Kili and his older brother, Fili, were 'accidentally' keeping hidden. In other words, they were currently avoiding their mother and the resulting tongue lashing they were in for once she finally clapped eyes on them. Now, with their mother, who was a proficient tracker, especially when it came to them, having decades of experience, they would have normally been found within the hour, two tops. However, that was only if they had not figured out their mother's blind spot, and oddly enough, that blind spot was Dori's rustic tea shop.
For some reason that was beyond Kili and Fili's understanding, Dis refused outright to ever step foot within the building, even going as far as having Dori deliver her tea for her, with extra coin for the service of course. Dori seemed to understand the reason why, often leaving with a pouch full of tea leaves and a sad little smile, Kili and Fili only knew the results. They had a perfect hidey-hole in which to lay low in while the heat simmered from their latest misadventure. Who were they to turn their noses and snub such a prize?
Of course, they were technically banned from the very same tea shop, something about Dis not wanting them near a painting for some inexplicable reason, but did that stop them? You bet your best armour it didn't, not when the prize, a place unreachable, was at their fingertips. And so, after going on a hunt their mother specifically told them not to go on, the brothers had dashed for the tea shop upon entering Ered Luin again, spotting their irate mother storming the streets, fire in her eyes and a twitching hand that was just waiting to scuff them up the back of the heads and drag them home by the shells of their large ears.
Dori was out that day, him and Nori, for once the dwarf being home, having been called to answer to Thorin for some sort of scandal Nori had cooked up in the nearest man village. No doubt the hearing would take most of the day and night away, Nori blatantly prodding Thorin and Dori trying to make excuses for Nori. So that left little Ori to hold down the fort, and simultaneously be the target to the brother's jovial natures and well-meaning jibes.
Now Ori was a shy little thing, always hiding behind his scrolls, books and layers of wool, but when pushed just enough, or the reason hit a bit too close to home, he was as stubborn, as headstrong and bluntly foul-mouthed as any other dwarf out there. He also got incredibly red in the face, a sight that the brothers were trying to extract from him then. With Ori's shy nature, there were a milieu of topics to use to embarrass him, but for some curious reason, the brothers had landed on the topic of Ones and had ran with it, never really questioning if they should joke about such a serious topic… Or if they should have really joked about anything with their family's luck when it came to humour.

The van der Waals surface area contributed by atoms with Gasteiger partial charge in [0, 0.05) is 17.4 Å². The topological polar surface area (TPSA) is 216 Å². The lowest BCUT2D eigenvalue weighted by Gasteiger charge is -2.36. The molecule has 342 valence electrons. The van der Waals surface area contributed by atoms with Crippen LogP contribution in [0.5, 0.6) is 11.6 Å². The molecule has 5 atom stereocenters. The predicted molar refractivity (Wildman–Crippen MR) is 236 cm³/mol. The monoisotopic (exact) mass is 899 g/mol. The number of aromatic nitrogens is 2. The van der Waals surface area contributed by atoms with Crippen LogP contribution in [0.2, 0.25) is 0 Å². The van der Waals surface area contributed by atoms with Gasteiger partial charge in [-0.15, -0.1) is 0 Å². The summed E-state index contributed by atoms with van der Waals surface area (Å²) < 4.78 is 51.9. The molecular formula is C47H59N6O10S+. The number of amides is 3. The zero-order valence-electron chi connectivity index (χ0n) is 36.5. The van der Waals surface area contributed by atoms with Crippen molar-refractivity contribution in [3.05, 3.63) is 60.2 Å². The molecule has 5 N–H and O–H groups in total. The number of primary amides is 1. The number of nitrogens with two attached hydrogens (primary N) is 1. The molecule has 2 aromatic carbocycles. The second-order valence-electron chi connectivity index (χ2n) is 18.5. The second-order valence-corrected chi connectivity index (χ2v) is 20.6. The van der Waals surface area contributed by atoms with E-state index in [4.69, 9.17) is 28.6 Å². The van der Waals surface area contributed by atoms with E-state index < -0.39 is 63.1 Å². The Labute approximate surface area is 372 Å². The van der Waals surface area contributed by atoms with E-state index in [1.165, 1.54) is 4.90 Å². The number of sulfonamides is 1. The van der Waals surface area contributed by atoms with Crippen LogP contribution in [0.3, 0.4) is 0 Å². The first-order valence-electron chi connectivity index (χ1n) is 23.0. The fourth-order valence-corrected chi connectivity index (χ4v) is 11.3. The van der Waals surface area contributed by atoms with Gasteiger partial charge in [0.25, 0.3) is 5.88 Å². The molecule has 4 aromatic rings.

"Well, my One is going to be a redhead."
Kili scowled as he crossed his arms, rounding on Fili who was balancing precariously on his chairs back legs, arms folded behind his head as he used his foot to ground himself on the table. Well, it had started out as a conversation to rib Ori, but it had quickly devolved into an argument between the brothers.
"I really don't think we should be talking about Ones, let alone arguing over whose will be better than whos-"
Ori's stuttering attempt at cooling the brothers off was interrupted by Fili's chair slamming back onto the ground with a mighty thud, the blonde mimicking his brother, crossing his arms and eyeing the brunette up and down.
"Really? Well mine's going to be a warrior! No point in having a One, even a redhead, who can't even lift a dagger."
Kili's face turned sour as he pushed to a stand, bracing his hands on the table ledge, leaning over so his face was prodding into Fili's personal space. Fili could hear Ori muttering, trying to stop the escalating voices, but as it normally turned out, rising Kili's ire was more fun than it was to roll over, and as the oldest brother, he had the last word. That was sibling law… Or it should be. Still, watching Kili grow flustered and flounder for those brief moments when he spoke next almost made Fili's mask break and cause him to laugh.
"Yeah… Well… My One's going to have conquered death! Just like Durin the deathless!"
Fili knew exactly what to say next to push Kili over the edge, he always did.
"Well mine's going to have conquered death twice!"
Head shot. Kili huffed and puffed, pointing an accusing finger right under Fili's nose.
"You can't do that! You can't take what I say and simply add a number to it!"
Fili was about to tell Kili he could do what he liked when there was a series of loud bangs, metal against metal, forcing the two brothers to swivel to the source of the noise. Ori stood proudly on the serving counter, two bronze pans clasped tightly in each hand, obviously the culprit.
"Stop! Just stop! One's are precious! Rare! They're not something you bet over! You- you- you don't joke about them! If you keep up like this, then you're never going to find them!"
Fili caught Kili's side eyed gaze, a hint of a smirk pulling at the corners of both their lips as they re-united once more under the cause of riling Ori up and not each other. Kili braced his hands on his hips, broadly smiling as Fili kicked back onto the table.
"Find them? We won't have to do that, will we Fili?"